I picked up a couple of tips here and there about eyeshadow blending in my years of playing around with makeup, and I thought I might share them here.
First off, brushes! Now I must stress that you can blend eyeshadow without brushes, and you don't need to go out and buy these brushes. But brushes make the whole process a lot easier and quicker, and if you use the right brush, the finish is a lot more polished too. Here are my favourite brushes.
MAC 239 brush
The MAC 239 brush, or Sigma E55 Eye Shading brush (or in my case, simply brush similar to these two brushes), is the perfect brush for packing on product when you first apply your eyeshadow. These brushes are great because they pick up and deposit a lot of product onto your eyelid. This way, you get a solid block of intense colour on your eyelid from the get-go.
You can also use your fingers in place of this brush, simply reapply a couple of layers to achieve the intensity you want.
The Sigma E25 blending brush (or its 217 MAC equivalent) is the hero of blending brushes. This is the perfect blending brush, whether you have large, small, or extra small eyes. This brush is made perfectly for blending out product and is fool-proof! It is tapered at the tip (forgive my brush - it's a little splayed because I had just cleaned it for this shot) so you can get to the very edge of the eyeshadow and blend it out into a nice haze of colour. It is also perfect for the crease
NP Set Crease Blender Brush
When you want your crease to look a little more defined, you need a brush that is more tapered at the tip, and I have found that the NP Set Crease Blender brush serves my needs perfectly. It is small enough so that it fits into my crease, and fluffy enough so that the crease colour doesn't get deposited as a strong line, and also fluffy enough so that I can blend my crease colour with it, without having to use another brush.
Now on to the actual techniques!
When I apply my base eyeshadow to my mobile lid, I like to use my fingers. This way, I can warm up the product, and really pack it on. Just circle your clean finger into your eyeshadow, then push onto your lid. You can twist or drag your finger a tiny bit after pushing the eyeshadow down onto your lid. This will pack it onto your lid. When I need a more intense colour, I use a primer and the MAC 239 brush.
When you are using light or neutral colours, your fingers are more than good enough to blend the colour out. Darker colours are less forgiving, so I would recommend using the E25 brush.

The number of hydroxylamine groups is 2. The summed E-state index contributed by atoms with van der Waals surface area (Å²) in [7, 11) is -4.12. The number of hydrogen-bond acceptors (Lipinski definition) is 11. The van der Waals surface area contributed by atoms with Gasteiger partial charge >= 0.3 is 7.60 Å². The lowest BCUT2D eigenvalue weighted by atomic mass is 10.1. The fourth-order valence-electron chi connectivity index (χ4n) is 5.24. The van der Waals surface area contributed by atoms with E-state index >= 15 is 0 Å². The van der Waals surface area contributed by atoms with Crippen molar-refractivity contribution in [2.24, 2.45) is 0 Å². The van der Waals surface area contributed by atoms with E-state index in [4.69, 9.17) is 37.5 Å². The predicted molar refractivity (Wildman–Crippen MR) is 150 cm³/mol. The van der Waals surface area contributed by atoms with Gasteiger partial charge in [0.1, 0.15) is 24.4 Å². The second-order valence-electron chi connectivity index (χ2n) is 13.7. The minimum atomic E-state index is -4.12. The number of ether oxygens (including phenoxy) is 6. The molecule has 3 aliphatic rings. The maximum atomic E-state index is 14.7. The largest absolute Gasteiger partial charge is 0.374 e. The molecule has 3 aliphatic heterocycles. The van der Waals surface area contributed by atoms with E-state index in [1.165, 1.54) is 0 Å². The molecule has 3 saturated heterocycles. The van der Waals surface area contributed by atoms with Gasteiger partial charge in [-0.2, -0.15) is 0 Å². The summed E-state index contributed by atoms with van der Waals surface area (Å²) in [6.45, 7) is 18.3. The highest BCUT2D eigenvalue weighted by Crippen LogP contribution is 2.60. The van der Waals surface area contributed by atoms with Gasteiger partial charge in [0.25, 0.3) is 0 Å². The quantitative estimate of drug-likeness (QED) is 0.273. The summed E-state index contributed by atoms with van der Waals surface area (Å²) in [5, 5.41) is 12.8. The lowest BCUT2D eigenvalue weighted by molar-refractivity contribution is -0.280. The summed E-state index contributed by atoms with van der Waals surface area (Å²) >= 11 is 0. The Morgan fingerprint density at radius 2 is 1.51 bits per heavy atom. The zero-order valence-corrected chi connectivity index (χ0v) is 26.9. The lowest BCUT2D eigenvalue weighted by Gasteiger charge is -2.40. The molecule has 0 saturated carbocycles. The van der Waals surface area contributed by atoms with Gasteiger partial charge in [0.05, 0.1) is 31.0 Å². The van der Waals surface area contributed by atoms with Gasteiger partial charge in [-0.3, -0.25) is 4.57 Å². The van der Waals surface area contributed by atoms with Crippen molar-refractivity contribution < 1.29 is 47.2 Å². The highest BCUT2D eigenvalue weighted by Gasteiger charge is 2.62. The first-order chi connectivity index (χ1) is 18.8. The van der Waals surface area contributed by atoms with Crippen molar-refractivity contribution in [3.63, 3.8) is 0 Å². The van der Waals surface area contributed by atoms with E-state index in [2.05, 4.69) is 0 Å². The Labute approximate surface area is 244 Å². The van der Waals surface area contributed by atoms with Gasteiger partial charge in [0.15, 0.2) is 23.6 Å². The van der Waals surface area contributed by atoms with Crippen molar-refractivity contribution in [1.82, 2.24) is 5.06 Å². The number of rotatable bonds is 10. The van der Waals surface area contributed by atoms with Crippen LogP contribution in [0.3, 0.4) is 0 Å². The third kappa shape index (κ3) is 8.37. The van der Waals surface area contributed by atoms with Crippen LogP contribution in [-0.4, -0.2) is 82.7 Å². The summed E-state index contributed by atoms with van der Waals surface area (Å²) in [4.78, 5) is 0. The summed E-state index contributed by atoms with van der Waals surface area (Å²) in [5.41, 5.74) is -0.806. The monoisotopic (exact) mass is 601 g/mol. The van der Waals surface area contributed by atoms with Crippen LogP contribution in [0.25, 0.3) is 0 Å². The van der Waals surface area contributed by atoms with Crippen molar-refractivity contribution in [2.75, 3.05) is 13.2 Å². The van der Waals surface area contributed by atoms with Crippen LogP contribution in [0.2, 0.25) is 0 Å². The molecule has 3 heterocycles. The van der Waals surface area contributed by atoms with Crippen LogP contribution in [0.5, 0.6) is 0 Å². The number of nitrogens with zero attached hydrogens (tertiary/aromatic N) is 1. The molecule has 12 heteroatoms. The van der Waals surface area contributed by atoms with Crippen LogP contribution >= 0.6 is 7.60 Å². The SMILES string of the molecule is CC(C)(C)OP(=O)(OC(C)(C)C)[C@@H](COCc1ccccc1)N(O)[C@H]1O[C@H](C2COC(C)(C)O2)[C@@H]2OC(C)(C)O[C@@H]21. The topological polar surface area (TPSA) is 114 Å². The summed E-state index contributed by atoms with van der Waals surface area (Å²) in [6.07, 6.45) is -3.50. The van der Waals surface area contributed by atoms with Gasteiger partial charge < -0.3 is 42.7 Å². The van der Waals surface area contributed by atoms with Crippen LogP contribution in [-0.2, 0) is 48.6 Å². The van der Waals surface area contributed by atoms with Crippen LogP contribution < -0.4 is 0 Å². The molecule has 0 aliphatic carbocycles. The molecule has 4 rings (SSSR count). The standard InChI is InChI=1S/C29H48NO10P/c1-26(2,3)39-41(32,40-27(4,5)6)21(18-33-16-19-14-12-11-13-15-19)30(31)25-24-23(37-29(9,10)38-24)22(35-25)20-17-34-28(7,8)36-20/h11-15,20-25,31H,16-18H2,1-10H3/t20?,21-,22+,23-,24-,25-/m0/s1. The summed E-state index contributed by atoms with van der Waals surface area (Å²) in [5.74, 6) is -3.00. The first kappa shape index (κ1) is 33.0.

What you want to do when blending, is go back and forth in a window-wiper motion. It is fine to blend in smaller window-wiper strokes instead of sweeping back and forth across the entire lid - whatever makes you feel more comfortable. At the very outer edges of your eyes, try to blend in small circular motions - this will give the eyeshadow a more blunt edge and avoid any excess eyeshadow being deposited there.
The key is to blend and keep blending until your eyeshadow creates a gradient of colour from the lid to the brow bone. If you end up wiping off most of the eyeshadow on your mobile lid, you can just reapply your eyeshadow and then blend again - less blending will be required after this step. It sounds like a lot of work, but once you get the hang of it, it takes under a minute to complete.
This is important: Just because the edges of your eyeshadow look soft, does not mean that your eyeshadow is blended! You want to create a gradient of colour fading out into nothing!
There are some makeup looks that require a stronger eyeshadow edge, but as a general rule, no lines, not even soft ones, are acceptable! Here is an example of a soft edge, but incompletely blended eyeshadow - a big no-no!
Dark and Matte Eyeshadows
As you can see, darker coloured eyeshadows are much less forgiving and can look a lot more harsh when applied. The same goes with matte eyeshadows. They require a little extra attention and care, but in the end, the result is exactly the same.
Instead of fingers, I recommend using the Sigma E25 (or MAC 217) brush to blend. Again, finger-blending is possible, but the brushes just make it easier.
When blending darker colours, I find it handy to have an extra E25 on hand. This is because when you are trying to create a gradient of eyeshadow that blends out into nothing, a product-loaded brush is only going to deposit more eyeshadow where it is not needed! An extra brush is perfect at times like this.
I am a huge fan of the crease colour. I find that a matte brown eyeshadow ties looks together beautifully, and makes the finished product look a lot more professional. My current favourite crease colour is the Sleek Face Contour Kit in Medium.
When applying your crease colour, use a blending brush and apply directly into your crease (this should be where the very edge of your eyeshadow is). The reason why I recommend blending out your eyeshadow first before applying a crease colour, is that it makes it easier and quicker to apply eyeshadow this way, even though you could technically do both at the same time.
The crease colour should also blend into nothing towards the brow bone.
The NP Set Crease Blender brush comes in when you want a more defined crease. This deposits the crease colour more cleanly into the crease, instead of the wash of colour that the blending brush would deposit. Use the same window wiper motion, but with this brush you might want to be a little more light-handed, because the bristles are quite long and can be a little bit difficult to control. Also, being too heavy-handed can result in a strong line being applied, which is an absolute horror to blend out, trust me.
I hope these little tips help you out the next time you're getting ready! Thanks for reading and have a gorgeous day x